And because when you address, and think of, people as an audience, instead of as individuals, you introduce hierarchy, seeing a ‘teacher’ with precious wisdom to impart, and ‘students’ meant to absorb it. To address an individual is to talk to people, a two way communication where you’re as likely to give something as to get something, where no one is a guru and no one is a student, no one is ‘teaching’ anyone anything. I think it’s true even of technical lectures; the best teachers make you feel like they’re showing you something cool, talking about something you both find interesting – not pumping knowledge into you.

Whereas to address audiences is to talk at people. It inevitably assumes hierarchy – what, after all, is so special about this person that he expects so many people to gather to listen to him? What makes a gathering of humans an audience isn’t their numbers but their attitudes, both of the listeners and the speakers. The one who knows that he doesn’t have any right to people’s attention, that he must provide each person value if he is to deserve his attention, that there is no ‘group’ gathered to hear him but only individuals who’ve given them his time. And the ones who listen, not listening to obey a leader, but listening to understand a person, not necessarily ‘better’, or even more learned, than them, but just someone with interesting things to say.


The other reason, apart from commodification, is standardization, or what I’d prefer to call, bureaucratization, the transformation of everything to standard checklists and procedures. Bureaucracy – that is to say, doing things repetitively at scale – can take the life out of anything. The most exciting of things can be reduced to standardized formats and checklists, items to be checked off routinely. What is an exciting thing to read about in an Agatha Christie, an inquest, can be for a bored constable one of a dozen tedious, repetitive tasks to be ticked off mindlessly.

Again, it’s not about wrong or right. Without standardization, without the assembly-line, cars and phones could never be produced for masses and would remain the preserve of the few. Bureaucratization is what makes quantity possible. And if you’re doing the same thing repeatedly, you wouldn’t want to approach each instance as a fresh problem to be solved.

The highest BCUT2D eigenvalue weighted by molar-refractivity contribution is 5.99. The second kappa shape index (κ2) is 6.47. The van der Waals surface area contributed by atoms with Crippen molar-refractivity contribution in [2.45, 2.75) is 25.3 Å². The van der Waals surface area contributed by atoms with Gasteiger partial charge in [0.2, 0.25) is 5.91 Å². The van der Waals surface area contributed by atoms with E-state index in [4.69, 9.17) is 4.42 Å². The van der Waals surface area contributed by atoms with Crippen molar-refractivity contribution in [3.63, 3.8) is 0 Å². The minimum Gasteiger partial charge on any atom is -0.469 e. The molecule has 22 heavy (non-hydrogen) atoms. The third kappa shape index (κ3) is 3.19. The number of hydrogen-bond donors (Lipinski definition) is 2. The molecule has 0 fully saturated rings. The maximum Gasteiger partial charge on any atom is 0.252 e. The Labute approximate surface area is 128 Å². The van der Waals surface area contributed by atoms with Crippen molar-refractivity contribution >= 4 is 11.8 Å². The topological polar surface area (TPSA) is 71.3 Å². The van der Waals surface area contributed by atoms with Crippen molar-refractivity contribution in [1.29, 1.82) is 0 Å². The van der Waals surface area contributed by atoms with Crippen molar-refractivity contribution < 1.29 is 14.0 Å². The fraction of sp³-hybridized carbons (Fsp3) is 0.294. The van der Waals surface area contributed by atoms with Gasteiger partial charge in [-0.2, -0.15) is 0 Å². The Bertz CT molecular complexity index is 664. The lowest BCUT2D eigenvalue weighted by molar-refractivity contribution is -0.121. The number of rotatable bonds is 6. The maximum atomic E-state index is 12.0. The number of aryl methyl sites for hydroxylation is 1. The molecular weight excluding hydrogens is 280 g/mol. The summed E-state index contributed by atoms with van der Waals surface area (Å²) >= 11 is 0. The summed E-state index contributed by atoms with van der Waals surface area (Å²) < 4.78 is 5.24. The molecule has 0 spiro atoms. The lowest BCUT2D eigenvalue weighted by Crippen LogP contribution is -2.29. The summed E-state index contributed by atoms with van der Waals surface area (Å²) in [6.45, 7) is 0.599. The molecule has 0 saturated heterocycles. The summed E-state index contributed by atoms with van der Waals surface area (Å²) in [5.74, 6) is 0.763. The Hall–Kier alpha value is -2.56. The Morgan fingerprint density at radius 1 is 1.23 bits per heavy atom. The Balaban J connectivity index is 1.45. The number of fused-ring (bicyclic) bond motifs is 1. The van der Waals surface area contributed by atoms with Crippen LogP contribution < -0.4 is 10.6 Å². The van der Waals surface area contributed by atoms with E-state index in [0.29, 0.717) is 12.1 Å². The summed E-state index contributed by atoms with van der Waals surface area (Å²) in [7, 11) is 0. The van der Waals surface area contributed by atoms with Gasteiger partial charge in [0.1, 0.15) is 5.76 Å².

But it is true that standardization means the death of variety, and perhaps in some sense of quality. When you approach your task, not with fresh eyes as a new problem to be solved, but as a set of items to be checked off, it comes with a cost, both on the one who engages himself in such work, and in the work itself.

All the same, I think standardization is more forgivable than commodification. Standardization is the attempt to do something in large numbers. Reducing a task to simple checklists saves people’s time and effort, enabling them to produce more, as well as monitor easily. Commodification, on the other hand, is an easy way out. For the one who commodifies, it’s usually an attempt to gain – wealth or status typically – through a doting audience lapping up his content. For the one who seeks commodities, it’s an easier shortcut, an attempt to gain something, a way to become rich or fit or wise easily, without investing thought and effort.

No Cap On Quality

What this goes to say is that it doesn’t mean that quality – in any sense – enlightenment or nirvana or even just simply intelligence or understanding or wealth or proficiency in a skill, or whatever you may, is the preserve of a few. There’s no artificial scarcity here – no one sits at the gates saying only one hundred may enter, the way they do at the gates of college admissions and jobs.

And so it may well be that thousands could become Buddhas or millions could become Picassos or Federers. But the point is that it won’t be in the manner of a giant flood or wave revolutionizing things, with groups of thousands and millions entering together in herds. This ocean fills a drop at a time – specifically, an individual at a time.

In that sense, popularity doesn’t tarnish value, or more precisely, quantity doesn’t erode quality – simply being available in high quantity doesn’t make something of low quality. Merely the fact that plenty of people possess a skill or trait doesn’t mean it loses its value.

But commodification – trying to make something popular – or bureaucratization – reducing everything to items on a list to be ticked off – probably does affect quality.